Many seniors need a little help getting around in their later years. Age-related ailments like arthritis, COPD, and general weakness can sometimes create mobility problems. Thankfully, Medicare provides good coverage for mobility-related medical equipment under Part B’s Medicare DME benefits. However, you must follow their guidelines.
What is Durable Medical Equipment?
Medicare DME, or Durable Medical Equipment, is equipment that you use in your home based on a medical need. These are devices that you can use repeatedly (durable) and that are usually needed for a long term or permanent basis. Examples are mobility aids like canes, walkers, and wheelchairs; oxygen equipment like concentrators, nebulizers, and CPAPs; and other devices like glucose monitors and hospital beds.
This guide is going to focus on mobility equipment since that is my area of expertise.
How much Does Medicare Pay for DME?
Medicare has an established payment amount for each DME item. When you work with a supplier who is a participating Medicare provider, Medicare will pay 80% of this amount. This leaves you with 20% to pay to the supplier.
There are a few exceptions to this. Some Medicare Advantage or Medicare Supplement plans may cover part or all of this 20% depending on the plan. This site offers a great resource for understanding how those plans work. You can call the number on the back of your insurance policy ID card to verify your particular coverage.
First, there are a few general guidelines you should know about before requesting DME.
You Must Have Part B Coverage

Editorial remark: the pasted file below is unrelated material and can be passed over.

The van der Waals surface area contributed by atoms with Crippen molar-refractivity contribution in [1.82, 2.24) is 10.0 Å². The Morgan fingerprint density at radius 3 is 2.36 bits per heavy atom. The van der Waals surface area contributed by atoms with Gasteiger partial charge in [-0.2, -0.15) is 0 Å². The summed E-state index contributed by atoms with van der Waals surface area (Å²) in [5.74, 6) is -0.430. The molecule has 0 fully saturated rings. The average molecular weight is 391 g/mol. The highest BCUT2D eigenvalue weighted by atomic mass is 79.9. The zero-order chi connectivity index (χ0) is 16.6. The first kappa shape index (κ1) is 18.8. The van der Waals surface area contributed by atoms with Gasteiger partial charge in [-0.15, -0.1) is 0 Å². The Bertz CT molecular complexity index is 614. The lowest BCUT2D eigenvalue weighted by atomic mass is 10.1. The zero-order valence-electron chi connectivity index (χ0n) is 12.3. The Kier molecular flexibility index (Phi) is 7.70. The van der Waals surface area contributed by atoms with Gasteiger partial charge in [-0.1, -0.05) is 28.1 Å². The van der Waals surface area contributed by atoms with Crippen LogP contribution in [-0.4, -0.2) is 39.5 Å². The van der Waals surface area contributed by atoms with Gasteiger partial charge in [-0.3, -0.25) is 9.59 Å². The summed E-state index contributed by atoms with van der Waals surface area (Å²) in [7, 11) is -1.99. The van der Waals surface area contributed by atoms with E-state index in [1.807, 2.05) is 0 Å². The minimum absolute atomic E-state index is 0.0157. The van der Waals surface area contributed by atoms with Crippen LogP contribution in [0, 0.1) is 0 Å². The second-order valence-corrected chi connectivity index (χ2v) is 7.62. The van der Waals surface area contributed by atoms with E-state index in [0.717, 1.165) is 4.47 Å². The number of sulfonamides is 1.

Medical equipment is covered under Medicare’s Part B program, so you must be enrolled in Part B.
Your Doctor Must Accept Medicare
Don’t worry about this requirement too much. Most doctors are participating Medicare providers. They would have told you at your first visit if they don’t accept Medicare. But, you can verify this by using the Medicare Physician Compare tool.
Your DME Supplier Should Be a Participating Provider
This basically means they are also enrolled in Medicare and agree to accept Medicare’s payment for the equipment. This limits the amount you will pay to 20% of the Medicare-approved amount. Non-participating providers may charge you what they wish.
You Cannot Be In a Hospital, Skilled Nursing, or Hospice
Because this equipment is covered under Part B, you cannot be in a medical facility to receive DME. Medicare expects the facility to provide you the equipment you need while you are there under their Part A payment. But, you cannot take this equipment home with you. Usually, the facility will arrange equipment for your home use prior to discharge.
The Equipment Must Be “Reasonable and Necessary”
There are specific requirements for each product, but in general Medicare uses something called MRADL’s to determine your need.